- Why do you think Douglass added the appendix?
- What does he mean by “slaveholding religion”?
- Why does Douglass contend that the church turns the other cheek on the treatment of slaves?
- How does he compare the slaveholding Christians to the Pharisees and ancient scribes?
- How does he criticize the church of the north?
QUOTES - You do not have to explain each quote. Instead, use these quotes to summarize, in one paragraph, FD's feelings on religion and slavery.
“Between the Christianity of this land, and the Christianity of Christ, I recognized the widest possible difference-so wide, that to receive the one as good, pure, and holy, is of necessity to reject the other as bad, corrupt, and wicked. To be the friend of the one, is of necessity to be the enemy of the other. I love the pure, peaceable, and impartial Christianity of Christ: I therefore hate the corrupt, slaveholding, women-whipping, cradle-plundering, partial and hypocritical Christianity of this land” (p. 120).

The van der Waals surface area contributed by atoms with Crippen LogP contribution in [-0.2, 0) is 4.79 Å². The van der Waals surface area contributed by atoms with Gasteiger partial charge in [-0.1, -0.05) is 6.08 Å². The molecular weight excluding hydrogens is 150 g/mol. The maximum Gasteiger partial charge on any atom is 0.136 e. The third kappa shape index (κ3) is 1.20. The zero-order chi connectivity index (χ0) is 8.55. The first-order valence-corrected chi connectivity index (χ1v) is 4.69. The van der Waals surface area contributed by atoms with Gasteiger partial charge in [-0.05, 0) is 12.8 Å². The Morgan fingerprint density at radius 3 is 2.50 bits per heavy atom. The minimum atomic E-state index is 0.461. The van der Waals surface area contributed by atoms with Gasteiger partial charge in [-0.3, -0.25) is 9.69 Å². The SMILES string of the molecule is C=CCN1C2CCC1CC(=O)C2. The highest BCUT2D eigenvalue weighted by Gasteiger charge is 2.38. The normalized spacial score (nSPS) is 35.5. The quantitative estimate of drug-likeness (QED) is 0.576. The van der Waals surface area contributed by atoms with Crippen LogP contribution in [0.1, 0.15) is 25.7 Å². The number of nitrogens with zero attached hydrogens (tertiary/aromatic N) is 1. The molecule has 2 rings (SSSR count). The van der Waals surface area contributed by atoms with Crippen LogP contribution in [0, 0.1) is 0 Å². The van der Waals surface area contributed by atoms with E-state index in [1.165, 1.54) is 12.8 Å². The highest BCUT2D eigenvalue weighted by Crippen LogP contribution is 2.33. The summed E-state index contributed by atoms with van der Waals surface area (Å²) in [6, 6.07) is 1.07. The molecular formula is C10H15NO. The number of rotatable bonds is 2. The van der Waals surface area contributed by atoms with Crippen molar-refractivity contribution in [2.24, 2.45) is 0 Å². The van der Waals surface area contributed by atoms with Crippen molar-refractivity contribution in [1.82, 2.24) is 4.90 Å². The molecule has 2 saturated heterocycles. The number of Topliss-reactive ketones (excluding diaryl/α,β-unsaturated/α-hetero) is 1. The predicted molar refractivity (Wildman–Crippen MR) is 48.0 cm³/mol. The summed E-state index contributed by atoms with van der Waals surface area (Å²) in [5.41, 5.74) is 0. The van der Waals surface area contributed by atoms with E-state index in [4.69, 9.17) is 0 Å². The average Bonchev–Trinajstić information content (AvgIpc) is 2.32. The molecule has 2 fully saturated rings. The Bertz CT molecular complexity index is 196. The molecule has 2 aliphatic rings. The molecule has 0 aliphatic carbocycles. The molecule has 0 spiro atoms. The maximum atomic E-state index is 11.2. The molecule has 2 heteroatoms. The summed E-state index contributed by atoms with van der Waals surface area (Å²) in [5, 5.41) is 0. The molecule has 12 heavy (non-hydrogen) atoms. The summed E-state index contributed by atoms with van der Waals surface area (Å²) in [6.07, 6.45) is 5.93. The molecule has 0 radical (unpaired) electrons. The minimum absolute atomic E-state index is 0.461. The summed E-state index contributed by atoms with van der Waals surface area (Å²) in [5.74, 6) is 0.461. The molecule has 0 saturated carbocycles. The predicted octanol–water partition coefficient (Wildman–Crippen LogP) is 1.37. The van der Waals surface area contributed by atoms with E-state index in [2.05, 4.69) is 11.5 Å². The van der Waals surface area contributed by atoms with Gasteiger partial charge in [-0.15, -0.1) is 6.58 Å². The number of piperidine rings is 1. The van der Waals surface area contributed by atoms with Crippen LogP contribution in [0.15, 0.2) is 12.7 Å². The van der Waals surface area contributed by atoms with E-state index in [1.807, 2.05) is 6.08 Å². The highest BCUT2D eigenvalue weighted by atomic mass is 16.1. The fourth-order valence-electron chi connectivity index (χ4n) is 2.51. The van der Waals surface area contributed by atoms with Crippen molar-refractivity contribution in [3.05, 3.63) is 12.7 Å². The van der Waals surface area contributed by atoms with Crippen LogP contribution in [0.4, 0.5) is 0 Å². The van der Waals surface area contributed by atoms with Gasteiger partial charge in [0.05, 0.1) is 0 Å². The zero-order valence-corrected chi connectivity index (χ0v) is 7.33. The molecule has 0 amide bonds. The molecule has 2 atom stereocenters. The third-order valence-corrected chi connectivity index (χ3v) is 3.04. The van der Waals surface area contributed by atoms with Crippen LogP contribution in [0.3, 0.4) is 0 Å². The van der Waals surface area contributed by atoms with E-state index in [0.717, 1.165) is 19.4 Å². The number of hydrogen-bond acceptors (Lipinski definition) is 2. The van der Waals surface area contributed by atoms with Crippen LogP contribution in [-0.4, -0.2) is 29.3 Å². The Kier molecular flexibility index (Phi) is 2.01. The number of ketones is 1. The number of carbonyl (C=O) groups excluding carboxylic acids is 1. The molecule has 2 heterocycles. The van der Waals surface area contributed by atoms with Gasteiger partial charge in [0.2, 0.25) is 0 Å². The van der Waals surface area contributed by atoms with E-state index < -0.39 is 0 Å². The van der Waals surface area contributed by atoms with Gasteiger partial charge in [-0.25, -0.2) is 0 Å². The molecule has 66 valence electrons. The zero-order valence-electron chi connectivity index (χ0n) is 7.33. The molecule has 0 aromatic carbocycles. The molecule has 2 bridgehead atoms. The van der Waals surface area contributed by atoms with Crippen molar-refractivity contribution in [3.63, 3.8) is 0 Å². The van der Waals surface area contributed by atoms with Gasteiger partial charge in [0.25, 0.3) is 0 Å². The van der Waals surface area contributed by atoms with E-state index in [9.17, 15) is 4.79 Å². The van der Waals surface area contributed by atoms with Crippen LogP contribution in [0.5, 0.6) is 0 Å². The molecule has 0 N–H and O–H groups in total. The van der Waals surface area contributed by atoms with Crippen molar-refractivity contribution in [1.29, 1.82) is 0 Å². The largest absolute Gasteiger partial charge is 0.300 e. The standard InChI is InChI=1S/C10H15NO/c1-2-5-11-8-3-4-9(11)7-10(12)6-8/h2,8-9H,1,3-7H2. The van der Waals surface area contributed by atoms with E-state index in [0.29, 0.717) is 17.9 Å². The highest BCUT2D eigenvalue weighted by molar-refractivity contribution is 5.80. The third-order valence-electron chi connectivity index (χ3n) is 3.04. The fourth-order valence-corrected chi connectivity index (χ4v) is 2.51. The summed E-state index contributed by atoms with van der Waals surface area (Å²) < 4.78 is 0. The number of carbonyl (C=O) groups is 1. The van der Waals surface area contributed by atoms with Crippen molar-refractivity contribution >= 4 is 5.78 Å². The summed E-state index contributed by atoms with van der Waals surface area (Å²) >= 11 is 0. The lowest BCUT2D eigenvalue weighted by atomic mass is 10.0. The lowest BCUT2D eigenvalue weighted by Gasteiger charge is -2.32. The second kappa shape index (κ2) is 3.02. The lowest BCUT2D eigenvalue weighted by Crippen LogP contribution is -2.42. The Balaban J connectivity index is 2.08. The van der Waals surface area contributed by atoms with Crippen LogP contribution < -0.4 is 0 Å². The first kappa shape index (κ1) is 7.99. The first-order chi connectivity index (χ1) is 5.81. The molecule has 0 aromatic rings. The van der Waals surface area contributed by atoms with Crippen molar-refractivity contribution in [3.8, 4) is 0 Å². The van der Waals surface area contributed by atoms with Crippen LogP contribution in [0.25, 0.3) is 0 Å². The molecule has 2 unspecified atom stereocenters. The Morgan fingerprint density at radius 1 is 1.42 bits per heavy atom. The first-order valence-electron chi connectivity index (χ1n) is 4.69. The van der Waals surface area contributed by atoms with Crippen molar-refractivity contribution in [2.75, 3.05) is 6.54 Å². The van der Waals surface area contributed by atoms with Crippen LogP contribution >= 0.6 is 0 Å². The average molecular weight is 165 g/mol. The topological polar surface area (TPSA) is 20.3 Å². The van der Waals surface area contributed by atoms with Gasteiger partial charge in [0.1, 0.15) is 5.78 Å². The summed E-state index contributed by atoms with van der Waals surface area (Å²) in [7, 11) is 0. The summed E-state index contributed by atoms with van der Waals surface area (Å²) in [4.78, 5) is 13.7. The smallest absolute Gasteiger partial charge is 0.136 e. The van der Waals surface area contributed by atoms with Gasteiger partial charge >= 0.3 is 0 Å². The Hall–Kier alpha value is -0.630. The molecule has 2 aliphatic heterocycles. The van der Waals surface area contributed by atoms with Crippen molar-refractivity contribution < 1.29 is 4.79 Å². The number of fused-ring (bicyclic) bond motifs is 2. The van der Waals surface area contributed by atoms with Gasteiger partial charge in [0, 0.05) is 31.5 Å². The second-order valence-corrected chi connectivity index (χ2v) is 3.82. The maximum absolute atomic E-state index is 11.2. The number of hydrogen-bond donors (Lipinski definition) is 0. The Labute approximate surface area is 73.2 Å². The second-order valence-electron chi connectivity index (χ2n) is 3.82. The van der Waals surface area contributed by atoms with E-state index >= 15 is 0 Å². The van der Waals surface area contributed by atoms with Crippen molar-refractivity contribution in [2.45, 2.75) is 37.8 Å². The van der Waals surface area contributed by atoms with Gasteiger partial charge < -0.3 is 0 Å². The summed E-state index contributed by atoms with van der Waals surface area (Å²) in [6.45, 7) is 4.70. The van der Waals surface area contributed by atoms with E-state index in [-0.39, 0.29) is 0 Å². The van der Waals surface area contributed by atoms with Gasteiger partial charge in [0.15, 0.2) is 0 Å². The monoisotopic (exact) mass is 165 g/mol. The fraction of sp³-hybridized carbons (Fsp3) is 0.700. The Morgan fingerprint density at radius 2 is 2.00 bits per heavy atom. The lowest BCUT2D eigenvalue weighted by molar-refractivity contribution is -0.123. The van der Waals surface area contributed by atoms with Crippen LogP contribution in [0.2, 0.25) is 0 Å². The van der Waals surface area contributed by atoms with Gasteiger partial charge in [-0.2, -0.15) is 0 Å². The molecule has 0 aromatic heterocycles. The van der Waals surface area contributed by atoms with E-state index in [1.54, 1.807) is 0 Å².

“The slave prison and the church stand near each other. The clanking of fetters and the rattling of chains in the prison, and the pious psalm and solemn prayer in the church, may be heard at the same time” (p. 121).
“The dealer gives his blood-stained gold to support the pulpit, and the pulpit, in return, covers his infernal business with the garb of Christianity” (p. 121).
“They would be shocked at the proposition of fellowshipping a sheep-stealer; and at the same time they hug to their communion a man-stealer” (p. 123).
“They attend with Pharisaical strictness to the outward forms of religion, and at the same time neglect the weightier matters of law, judgment, mercy, and faith” (p. 123).
“They are they who are represented as professing to love God whom they have not seen, whilst they hate their brother whom they have seen” (p. 123).
“They love the heathen on the other side of the globe. They can pray for him, pay money to have the Bible put into his hand, and missionaries to instruct him; while they despise and totally neglect the heathen at their own doors” (p. 123).